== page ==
Committee against Torture
Concluding observations on the sixth periodic report of Chile
Information received from Chile on follow-up to the concluding observations *
[Date received: 14 August 2019]
1.This report sets out the follow-up actions taken by Chile in compliance with the recommendations made by the Committee Against Torture in August 2019 as part of the constructive dialogue relating to the country’s sixth periodic report. These actions relate to the establishment or designation of a national torture prevention mechanism; deaths of minors [sic] and allegations of torture, ill-treatment and sexual abuse in residential centres managed by the National Service for Minors network; and ill-treatment of persons with disabilities and older persons. If the Committee deems it appropriate, the State of Chile is willing to provide more information about any matter addressed in the present report.
Follow-up information relating to paragraph 17 of the concluding observations (CAT/C/CHL/CO/6)
2.In accordance with the commitment made by Chile in 2008 when it ratified the Optional Protocol to the Convention against Torture and Other Cruel, Inhuman and Degrading Treatment or Punishment, a bill designating the national human rights institution as the national mechanism for the prevention of torture and other cruel, inhuman or degrading treatment was passed with broad parliamentary support on 8 January 2019 and published in the Official Gazette on 25 April 2019 as Act No. 21.154.
3.From an organizational standpoint, the mechanism will consist of seven experts, who will make up the Committee on the Prevention of Torture, and support staff to assist the Committee in its work. This new institutional structure will be established gradually, under the direction of the national human rights institution.
4.As a first step, the Act will enter into force on 25 October 2019, six months after its publication in the Official Gazette, thus triggering the actual implementation process, which will begin with the appointment of the Committee experts.
5.Then, the first four experts will be appointed within six months of the entry into force of the Act, i.e. by 25 April 2020. Subsequently, within nine months of the entry into force of the Act, i.e. by 25 July 2020, the national human rights institution must modify its statutes and regulations so that a distinction is made between its functions and those of the national mechanism for the prevention of torture. Lastly, within 18 months of the entry into force of the Act, i.e. by 25 April 2021, another three experts will be appointed.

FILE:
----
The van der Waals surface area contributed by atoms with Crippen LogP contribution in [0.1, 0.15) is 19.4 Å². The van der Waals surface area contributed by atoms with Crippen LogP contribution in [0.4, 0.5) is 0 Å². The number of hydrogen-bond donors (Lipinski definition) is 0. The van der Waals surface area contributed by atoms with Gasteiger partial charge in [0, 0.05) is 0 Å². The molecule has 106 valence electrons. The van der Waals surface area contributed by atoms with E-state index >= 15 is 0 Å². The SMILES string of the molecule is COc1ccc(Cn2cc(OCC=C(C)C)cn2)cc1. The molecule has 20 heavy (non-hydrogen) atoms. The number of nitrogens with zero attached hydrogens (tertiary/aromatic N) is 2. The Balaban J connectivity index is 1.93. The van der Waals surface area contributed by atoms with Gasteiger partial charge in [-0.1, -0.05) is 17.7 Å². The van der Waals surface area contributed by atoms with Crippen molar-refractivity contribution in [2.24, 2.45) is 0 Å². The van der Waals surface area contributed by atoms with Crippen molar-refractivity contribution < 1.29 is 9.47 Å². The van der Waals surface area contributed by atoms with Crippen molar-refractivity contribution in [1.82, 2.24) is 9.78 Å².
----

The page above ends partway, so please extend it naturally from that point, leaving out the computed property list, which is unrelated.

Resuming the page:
6.The Act provides for regulations to ensure that the funds allocated to the two bodies are clearly differentiated. During the first year, the budget allocated to the national human rights institution by the Budget Directorate will be adjusted so as to specify separately the amounts assigned to the national mechanism for the prevention of torture and those assigned to the national human rights institution. In subsequent years, the budget will be assigned in accordance with the general rules.
7.Act No. 21.154 contains provisions to safeguard the mechanism’s functional autonomy, impartiality and independence, in accordance with the Optional Protocol. Article 3 of the Act defines the remit of the Committee, which is different from that of the national human rights institution and is exercised separately. In accordance with articles 18 and 21 of the Optional Protocol, Act No. 21.154 guarantees independence, impartiality and functional autonomy in the following areas:
•Internal organization: the Committee will determine its internal organization in accordance with the provisions of the Act and the regulations it adopts to that end, in terms of both its operations and the delegation of functions and powers. The Committee will be responsible for recruiting its own staff, who may not perform duties that are specific to the national human rights institution.
•Prohibitions on the authorities of places of deprivation of liberty: no authority or official of a place of deprivation of liberty may prevent a visit by the Committee. In exceptional, compelling and urgent situations, it will be for the Committee’s experts to decide whether or not to go ahead with a visit.
•Prohibition of reprisals: no authority or official of a place of detention may order, apply, permit or tolerate reprisals against the experts in connection with the performance of their duties or against any person for having provided the members of the Committee with information on torture.
•Confidentiality: to protect the Committee in the exercise of its mandate, the information gathered during its visits and interviews will be confidential, including with respect to the national human rights institution.
•Exceptions to reporting: to safeguard the objectives of the Committee, experts and support staff will not be required to report serious or ordinary offences brought to their attention in the performance of their functions during preventive visits, unless such offences pose a vital threat to persons deprived of their liberty or concern cases of torture, in which case they must report the offences to the Public Prosecution Service.
•The duty of other bodies to cooperate: the relevant authorities must engage in dialogue with the Committee on measures to improve the treatment and conditions of persons deprived of their liberty and to prevent torture and other cruel, inhuman or degrading treatment or punishment.
•Selection of experts: experts are to be appointed by open competition, with special attention being given to gender balance, a multidisciplinary approach and representation of the country’s indigenous peoples and ethnic and minority groups.